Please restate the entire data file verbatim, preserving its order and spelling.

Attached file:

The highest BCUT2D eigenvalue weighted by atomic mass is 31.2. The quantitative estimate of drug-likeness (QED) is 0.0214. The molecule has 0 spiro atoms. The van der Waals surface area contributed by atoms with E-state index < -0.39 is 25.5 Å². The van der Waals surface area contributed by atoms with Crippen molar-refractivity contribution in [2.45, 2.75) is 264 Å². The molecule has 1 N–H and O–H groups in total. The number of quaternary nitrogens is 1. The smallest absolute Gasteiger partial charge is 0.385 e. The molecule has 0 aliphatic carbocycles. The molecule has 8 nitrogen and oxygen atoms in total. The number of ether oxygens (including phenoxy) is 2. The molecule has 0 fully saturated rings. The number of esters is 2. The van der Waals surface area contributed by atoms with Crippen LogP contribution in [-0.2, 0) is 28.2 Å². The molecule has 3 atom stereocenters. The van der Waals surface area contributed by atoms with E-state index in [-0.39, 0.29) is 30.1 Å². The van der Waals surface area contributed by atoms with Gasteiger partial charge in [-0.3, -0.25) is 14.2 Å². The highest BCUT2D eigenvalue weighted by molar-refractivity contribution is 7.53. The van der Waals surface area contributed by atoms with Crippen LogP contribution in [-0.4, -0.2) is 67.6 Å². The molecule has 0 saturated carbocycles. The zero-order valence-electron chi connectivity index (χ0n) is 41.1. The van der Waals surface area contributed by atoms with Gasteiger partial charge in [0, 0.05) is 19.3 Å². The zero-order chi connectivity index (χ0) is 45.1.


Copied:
The highest BCUT2D eigenvalue weighted by atomic mass is 31.2. The quantitative estimate of drug-likeness (QED) is 0.0214. The molecule has 0 spiro atoms. The van der Waals surface area contributed by atoms with E-state index < -0.39 is 25.5 Å². The van der Waals surface area contributed by atoms with Crippen molar-refractivity contribution in [2.45, 2.75) is 264 Å². The molecule has 1 N–H and O–H groups in total. The number of quaternary nitrogens is 1. The smallest absolute Gasteiger partial charge is 0.385 e. The molecule has 0 aliphatic carbocycles. The molecule has 8 nitrogen and oxygen atoms in total. The number of ether oxygens (including phenoxy) is 2. The molecule has 0 fully saturated rings. The number of esters is 2. The van der Waals surface area contributed by atoms with Crippen LogP contribution in [-0.2, 0) is 28.2 Å². The molecule has 3 atom stereocenters. The van der Waals surface area contributed by atoms with E-state index in [-0.39, 0.29) is 30.1 Å². The van der Waals surface area contributed by atoms with Gasteiger partial charge in [-0.3, -0.25) is 14.2 Å². The highest BCUT2D eigenvalue weighted by molar-refractivity contribution is 7.53. The van der Waals surface area contributed by atoms with Crippen LogP contribution in [-0.4, -0.2) is 67.6 Å². The molecule has 0 saturated carbocycles. The zero-order valence-electron chi connectivity index (χ0n) is 41.1. The van der Waals surface area contributed by atoms with Gasteiger partial charge in [0, 0.05) is 19.3 Å². The zero-order chi connectivity index (χ0) is 45.1.